Up from the depths Herman Melville, Lewis Mumford, and rediscovery in dark times

Aaron Sachs

Book - 2022

Up from the Depths tells the interconnected stories of two of the most important writers in American history-the novelist and poet Herman Melville (1819-1891) and one of his earliest biographers, the literary critic and historian Lewis Mumford (1895-1990). Deftly cutting back and forth between the writers, Aaron Sachs reveals the surprising resonances between their lives, work, and troubled times-and their uncanny relevance in our own age of crisis. The author of Moby-Dick was largely forgotten... for several decades after his death, but Mumford helped spearhead Melville's revival in the aftermath of World War I and the 1918-1919 flu pandemic, when American culture needed a forebear with a suitably dark vision. As Mumford's career took off and he wrote books responding to the machine age, urban decay, world war, and environmental degradation, it was looking back to Melville's confrontation with crises such as industrialization, slavery, and the Civil War that helped Mumford to see his own era clearly. Mumford remained obsessed with Melville, ultimately helping to canonize him as America's greatest tragedian. But largely forgotten today is one of Mumford's key insights--that Melville's darkness was balanced by an inspiring determination to endure. Amid today's foreboding over global warming, racism, technology, pandemics, and other crises, Melville and Mumford remind us that we've been in this struggle for a long time. To rediscover these writers today is to rediscover how history can offer hope in dark times.

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Subjects
Genres
Biographies
Published
Princeton : Princeton University Press [2022]
Language
English
Physical Description
xx, 450 pages : illustrations ; 24 cm
Bibliography
Includes bibliographical references (pages 371-431) and index.
ISBN
9780691215419
0691215413
9780691236940
0691236941
Main Author
Aaron Sachs (author)
Review by PW Annex Reviews

Herman Melville biographer Lewis Mumford (1895–1990) lived a life inextricable from his subject according to this fascinating account. Sachs (The Humboldt Current), a Cornell history professor, argues that the "juxtaposed resonances" between the Melville and Mumford's lives are just as crucial to understanding them as their own "chronological arc." For instance, he notes how Melville's novel Redburn, with its vision of Liverpool, England, that balanced "misery and exhilaration," influenced Lewis's thinking about pre–New Deal planned "garden cities" and his writing on urban architecture. In another case, after having argued that Melville was sexually repressed, Mumford began having extramarital affairs to "avoid what he saw as Melville's tragedy" and at one point told a lover,"Yillah is your right name," a reference to the "damsel" from Melville's Mardi. In shining a light on Mumford's efforts during the "Melville Revival" of the mid-1900s, Sachs makes a strong case for the rediscovery of Mumford's own writing: "Both Melville and Mumford, in their obsession with seeing the past in the present, remind us of the communal obligation to endure." The result is a well-executed literary history. (June) Copyright 2022 Publishers Weekly Annex.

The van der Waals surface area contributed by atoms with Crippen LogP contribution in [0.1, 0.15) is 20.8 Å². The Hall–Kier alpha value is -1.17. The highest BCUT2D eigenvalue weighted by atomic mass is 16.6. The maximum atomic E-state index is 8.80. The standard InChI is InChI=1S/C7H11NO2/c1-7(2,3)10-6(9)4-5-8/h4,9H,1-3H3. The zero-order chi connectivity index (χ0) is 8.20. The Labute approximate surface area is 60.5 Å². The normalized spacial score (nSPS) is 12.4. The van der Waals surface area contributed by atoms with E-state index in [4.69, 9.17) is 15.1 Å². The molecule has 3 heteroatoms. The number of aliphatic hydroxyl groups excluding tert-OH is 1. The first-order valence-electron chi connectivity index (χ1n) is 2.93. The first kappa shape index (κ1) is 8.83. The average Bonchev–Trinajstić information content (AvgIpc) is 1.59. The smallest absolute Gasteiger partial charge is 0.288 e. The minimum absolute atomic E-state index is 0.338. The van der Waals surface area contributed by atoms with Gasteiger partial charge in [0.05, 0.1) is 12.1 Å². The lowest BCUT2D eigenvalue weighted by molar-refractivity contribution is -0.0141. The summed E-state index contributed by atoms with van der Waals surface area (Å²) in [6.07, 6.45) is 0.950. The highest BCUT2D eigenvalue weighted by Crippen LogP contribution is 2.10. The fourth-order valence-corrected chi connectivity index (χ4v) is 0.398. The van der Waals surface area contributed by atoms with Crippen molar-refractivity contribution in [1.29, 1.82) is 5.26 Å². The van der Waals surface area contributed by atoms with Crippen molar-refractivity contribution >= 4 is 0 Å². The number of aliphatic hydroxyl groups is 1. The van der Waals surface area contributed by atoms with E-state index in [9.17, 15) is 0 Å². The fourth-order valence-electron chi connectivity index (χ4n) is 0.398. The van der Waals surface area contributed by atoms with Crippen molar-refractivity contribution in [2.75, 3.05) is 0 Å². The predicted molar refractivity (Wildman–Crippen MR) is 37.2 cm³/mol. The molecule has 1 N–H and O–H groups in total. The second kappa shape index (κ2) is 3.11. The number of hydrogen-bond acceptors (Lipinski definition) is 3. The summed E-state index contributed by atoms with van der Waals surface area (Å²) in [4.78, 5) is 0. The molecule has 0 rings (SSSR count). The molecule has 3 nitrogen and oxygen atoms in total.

Review by Publisher Summary 1

"A double portrait of two of America's most influential writers that reveals the surprising connections between them--and their uncanny relevance to our age of crisis"--

Review by Publisher Summary 2

A double portrait of two of America’s most influential writers that reveals the surprising connections between them—and their uncanny relevance to our age of crisisUp from the Depths tells the interconnected stories of two of the most important writers in American history—the novelist and poet Herman Melville (1819–1891) and one of his earliest biographers, the literary critic and historian Lewis Mumford (1895–1990). Deftly cutting back and forth between the writers, Aaron Sachs reveals the surprising resonances between their lives, work, and troubled times—and their uncanny relevance in our own age of crisis.The author of Moby-Dick was largely forgotten for several decades after his death, but Mumford helped spearhead Melville’s revival in the aftermath of World War I and the 1918–1919 flu pandemic, when American culture needed a forebear with a suitably dark vision. As Mumford’s career took off and he wrote books responding to the machine age, urban decay, world war, and environmental degradation, it was looking back to Melville’s confrontation with crises such as industrialization, slavery, and the Civil War that helped Mumford to see his own era clearly. Mumford remained obsessed with Melville, ultimately helping to canonize him as America’s greatest tragedian. But largely forgotten today is one of Mumford’s key insights—that Melville’s darkness was balanced by an inspiring determination to endure.Amid today’s foreboding over global warming, racism, technology, pandemics, and other crises, Melville and Mumford remind us that we’ve been in this struggle for a long time. To rediscover these writers today is to rediscover how history can offer hope in dark times.